If you’re like most companies with an office environment, more of your employees are starting to work from the office on a more regular basis. You may be mandating that all employees return by a set date. Or actively encouraging employees to work more days in the office. Or you may be fully committed to a long-term hybrid work environment. Regardless of your long-term plans, if you’re bringing more people back now, you have an opportunity to do things differently – and better – than before. 

But those improvements will only happen if you are intentional about how you reengage with your employees at the workplace. We’ve previously written about how competency management can support your hybrid work environment. Here are five tips for building a successful return-to-office plan.

#1: Adopt a Phased-in Approach for your Return-to-Office Plan

Fifteen months ago, most offices abruptly closed their doors to employees and customers. Now, we have the chance to create a more controlled, unhurried return.

Some employees are eager to return to the office environment. Bring them back first. They will help to test – and prove – your safety measures. They’ll help you identify unnecessary bottlenecks such as overcrowding at coffee machines or lack of hand sanitizer at key flow points or limited access to essential office supplies. They’ll also help to re-establish a positive vibe at work as they eagerly connect with colleagues who are just as happy to be back. 

Give plenty of notice to later waves of employees. Those who must arrange for childcare, elder care, pet sitting, or other practical matters will appreciate the wiggle room. The extra time will also help hesitant employees to mentally prepare for their return.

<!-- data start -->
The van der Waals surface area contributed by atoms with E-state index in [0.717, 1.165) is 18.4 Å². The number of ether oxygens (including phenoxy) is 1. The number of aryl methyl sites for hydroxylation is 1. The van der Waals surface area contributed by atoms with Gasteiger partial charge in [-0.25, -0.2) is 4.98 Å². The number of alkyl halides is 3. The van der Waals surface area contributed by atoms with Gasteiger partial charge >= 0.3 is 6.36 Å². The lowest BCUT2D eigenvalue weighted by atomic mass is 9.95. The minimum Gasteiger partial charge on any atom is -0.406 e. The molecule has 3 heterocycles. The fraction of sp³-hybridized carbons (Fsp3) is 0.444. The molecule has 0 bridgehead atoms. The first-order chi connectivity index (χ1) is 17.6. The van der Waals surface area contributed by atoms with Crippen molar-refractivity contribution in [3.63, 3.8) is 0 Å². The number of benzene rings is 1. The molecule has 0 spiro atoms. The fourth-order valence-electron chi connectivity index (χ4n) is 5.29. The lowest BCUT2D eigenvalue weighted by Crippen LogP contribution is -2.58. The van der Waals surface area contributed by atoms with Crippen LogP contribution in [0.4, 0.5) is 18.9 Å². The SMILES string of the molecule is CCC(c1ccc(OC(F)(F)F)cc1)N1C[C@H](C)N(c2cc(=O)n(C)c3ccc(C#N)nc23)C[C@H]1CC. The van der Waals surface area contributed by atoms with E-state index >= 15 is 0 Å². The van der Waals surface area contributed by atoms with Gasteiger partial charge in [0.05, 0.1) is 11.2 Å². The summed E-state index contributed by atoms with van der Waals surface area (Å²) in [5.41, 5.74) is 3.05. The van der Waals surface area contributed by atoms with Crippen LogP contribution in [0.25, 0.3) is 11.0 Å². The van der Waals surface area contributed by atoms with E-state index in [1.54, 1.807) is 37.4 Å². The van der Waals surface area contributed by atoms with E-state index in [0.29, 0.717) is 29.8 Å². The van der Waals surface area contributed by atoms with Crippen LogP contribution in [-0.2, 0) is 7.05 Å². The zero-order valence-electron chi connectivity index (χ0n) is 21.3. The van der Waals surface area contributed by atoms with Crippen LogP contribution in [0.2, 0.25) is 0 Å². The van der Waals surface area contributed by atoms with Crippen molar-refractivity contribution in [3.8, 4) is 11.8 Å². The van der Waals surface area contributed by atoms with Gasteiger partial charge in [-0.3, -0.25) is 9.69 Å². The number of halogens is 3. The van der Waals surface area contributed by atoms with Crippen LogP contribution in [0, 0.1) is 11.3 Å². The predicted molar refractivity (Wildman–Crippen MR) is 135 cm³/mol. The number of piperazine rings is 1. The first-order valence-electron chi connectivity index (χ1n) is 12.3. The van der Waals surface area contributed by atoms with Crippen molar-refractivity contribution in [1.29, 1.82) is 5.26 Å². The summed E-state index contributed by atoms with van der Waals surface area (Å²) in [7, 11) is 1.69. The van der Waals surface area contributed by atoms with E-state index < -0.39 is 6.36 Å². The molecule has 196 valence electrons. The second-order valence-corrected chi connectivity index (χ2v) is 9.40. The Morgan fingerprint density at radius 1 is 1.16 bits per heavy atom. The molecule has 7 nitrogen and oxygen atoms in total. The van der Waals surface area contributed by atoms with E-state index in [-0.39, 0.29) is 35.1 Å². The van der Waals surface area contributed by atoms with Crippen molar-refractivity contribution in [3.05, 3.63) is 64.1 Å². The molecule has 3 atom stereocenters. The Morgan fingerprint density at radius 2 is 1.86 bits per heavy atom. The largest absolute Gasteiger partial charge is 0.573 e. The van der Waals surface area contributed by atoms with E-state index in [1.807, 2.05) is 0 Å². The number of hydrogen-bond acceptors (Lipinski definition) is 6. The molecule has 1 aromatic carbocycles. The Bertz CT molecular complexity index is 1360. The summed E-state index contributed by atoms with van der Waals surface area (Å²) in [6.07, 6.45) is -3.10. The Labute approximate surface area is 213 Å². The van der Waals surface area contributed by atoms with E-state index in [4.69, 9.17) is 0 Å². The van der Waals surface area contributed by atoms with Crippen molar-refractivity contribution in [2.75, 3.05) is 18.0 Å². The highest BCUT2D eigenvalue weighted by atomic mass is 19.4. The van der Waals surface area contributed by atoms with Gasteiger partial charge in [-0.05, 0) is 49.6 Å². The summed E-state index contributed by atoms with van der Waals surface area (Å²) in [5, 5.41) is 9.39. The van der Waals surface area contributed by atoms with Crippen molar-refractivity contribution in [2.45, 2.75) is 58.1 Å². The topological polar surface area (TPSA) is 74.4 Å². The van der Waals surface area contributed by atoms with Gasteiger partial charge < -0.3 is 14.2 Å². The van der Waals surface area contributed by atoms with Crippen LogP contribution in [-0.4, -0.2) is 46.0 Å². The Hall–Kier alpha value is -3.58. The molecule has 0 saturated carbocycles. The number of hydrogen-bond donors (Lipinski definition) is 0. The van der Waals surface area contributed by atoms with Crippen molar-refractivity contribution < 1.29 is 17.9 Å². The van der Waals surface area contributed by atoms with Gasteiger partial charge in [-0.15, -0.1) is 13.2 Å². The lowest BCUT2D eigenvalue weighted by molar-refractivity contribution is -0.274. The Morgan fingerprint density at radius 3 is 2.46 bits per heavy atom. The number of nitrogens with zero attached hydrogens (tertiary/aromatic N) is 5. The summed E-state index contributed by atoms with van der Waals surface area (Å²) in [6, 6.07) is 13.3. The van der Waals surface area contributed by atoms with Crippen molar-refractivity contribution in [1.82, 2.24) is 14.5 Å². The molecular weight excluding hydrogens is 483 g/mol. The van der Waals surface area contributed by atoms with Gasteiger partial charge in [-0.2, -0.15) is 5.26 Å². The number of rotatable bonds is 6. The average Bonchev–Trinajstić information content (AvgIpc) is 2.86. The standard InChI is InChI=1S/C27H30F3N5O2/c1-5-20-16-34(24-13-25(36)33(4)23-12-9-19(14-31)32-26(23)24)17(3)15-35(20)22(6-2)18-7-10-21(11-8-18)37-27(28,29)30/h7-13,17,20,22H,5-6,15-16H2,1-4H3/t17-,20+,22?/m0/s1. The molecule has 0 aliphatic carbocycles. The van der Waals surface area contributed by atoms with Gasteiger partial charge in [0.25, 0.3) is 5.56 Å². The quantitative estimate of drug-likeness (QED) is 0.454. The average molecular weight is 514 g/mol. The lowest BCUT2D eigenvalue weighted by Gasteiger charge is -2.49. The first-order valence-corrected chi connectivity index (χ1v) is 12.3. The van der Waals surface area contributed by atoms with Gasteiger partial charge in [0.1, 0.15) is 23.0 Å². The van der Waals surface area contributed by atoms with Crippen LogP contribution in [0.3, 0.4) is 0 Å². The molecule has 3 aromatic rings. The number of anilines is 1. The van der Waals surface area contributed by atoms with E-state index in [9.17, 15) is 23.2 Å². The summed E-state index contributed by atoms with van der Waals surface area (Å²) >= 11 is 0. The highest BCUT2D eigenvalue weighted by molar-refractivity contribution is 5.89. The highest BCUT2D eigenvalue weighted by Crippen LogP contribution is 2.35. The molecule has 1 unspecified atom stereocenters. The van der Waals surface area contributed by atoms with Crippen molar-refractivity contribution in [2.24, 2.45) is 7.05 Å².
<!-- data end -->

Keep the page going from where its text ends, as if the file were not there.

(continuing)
#2: Foster Uniquely In-Person Activities

Even if you’ll maintain some hybrid work activities, encourage in-office connections and engagement for those who come in. Balancing in-person connections with work from home (WFH) engagement does NOT mean ignoring the many benefits of working in a physically shared workspace. Most business office environments are better equipped than home offices to provide comfortable, productive working conditions. It’s also easier to build human connections with scheduled and informal conversations at work. 

This Sapling guide suggests ringing a sales gong when a new goal is reached, so people can cheer from their desks without congregating too closely. Substitute personal pizzas for extra large ones on Pizza Friday, so people can eat wherever they feel most comfortable. Or host a socially distant BBQ for outdoor food and conversations. 

Be creative in how you encourage in-person activities. Keep your company culture in mind. And balance those with work from home (WFH) engagement opportunities for those still working remotely. 

#3: Offer Virtual AND In-Person Workforce Training 

This Forbes article reminds us of the importance of investing time and attention into equipping your workforce with the tools and skills necessary to succeed. It touches on virtual-first models, which remain one valuable way to learn.

But remember the value of in-person learning, too. We learned much over the past year, including the many challenges that teachers faced when tasked with educating young people in hybrid environments. One teaching approach, born of necessity but nearly universally scorned, is the hybrid model where a teacher has students in the classroom and others at home – all participating in a virtual learning experience. Even those in the same room raised their hands online and asked their questions via chat, to include all participants. This was a missed opportunity for the in-person students to enjoy the benefits of direct learning from the teacher.